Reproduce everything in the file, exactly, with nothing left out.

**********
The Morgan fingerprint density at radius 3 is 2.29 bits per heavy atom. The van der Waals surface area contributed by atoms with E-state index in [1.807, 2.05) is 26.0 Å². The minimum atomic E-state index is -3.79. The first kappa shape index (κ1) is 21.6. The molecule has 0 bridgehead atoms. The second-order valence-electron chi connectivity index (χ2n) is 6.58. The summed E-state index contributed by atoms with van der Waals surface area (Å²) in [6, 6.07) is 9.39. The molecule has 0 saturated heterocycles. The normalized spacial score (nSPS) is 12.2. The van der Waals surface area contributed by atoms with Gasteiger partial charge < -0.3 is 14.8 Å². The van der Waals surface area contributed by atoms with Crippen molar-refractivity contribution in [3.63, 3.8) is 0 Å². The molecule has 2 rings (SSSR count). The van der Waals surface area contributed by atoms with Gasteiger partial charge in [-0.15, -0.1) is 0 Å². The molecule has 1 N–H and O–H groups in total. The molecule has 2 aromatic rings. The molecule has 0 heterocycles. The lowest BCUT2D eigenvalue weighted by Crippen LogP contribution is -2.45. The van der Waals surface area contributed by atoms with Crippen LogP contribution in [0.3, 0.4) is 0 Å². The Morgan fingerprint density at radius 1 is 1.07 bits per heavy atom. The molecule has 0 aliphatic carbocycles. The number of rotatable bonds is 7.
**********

The Morgan fingerprint density at radius 3 is 2.29 bits per heavy atom. The van der Waals surface area contributed by atoms with E-state index in [1.807, 2.05) is 26.0 Å². The minimum atomic E-state index is -3.79. The first kappa shape index (κ1) is 21.6. The molecule has 0 bridgehead atoms. The second-order valence-electron chi connectivity index (χ2n) is 6.58. The summed E-state index contributed by atoms with van der Waals surface area (Å²) in [6, 6.07) is 9.39. The molecule has 0 saturated heterocycles. The normalized spacial score (nSPS) is 12.2. The van der Waals surface area contributed by atoms with Gasteiger partial charge < -0.3 is 14.8 Å². The van der Waals surface area contributed by atoms with Crippen molar-refractivity contribution in [3.63, 3.8) is 0 Å². The molecule has 2 rings (SSSR count). The van der Waals surface area contributed by atoms with Gasteiger partial charge in [-0.15, -0.1) is 0 Å². The molecule has 1 N–H and O–H groups in total. The molecule has 2 aromatic rings. The molecule has 0 heterocycles. The lowest BCUT2D eigenvalue weighted by Crippen LogP contribution is -2.45. The van der Waals surface area contributed by atoms with Crippen LogP contribution in [0.3, 0.4) is 0 Å². The Morgan fingerprint density at radius 1 is 1.07 bits per heavy atom. The molecule has 0 aliphatic carbocycles. The number of rotatable bonds is 7.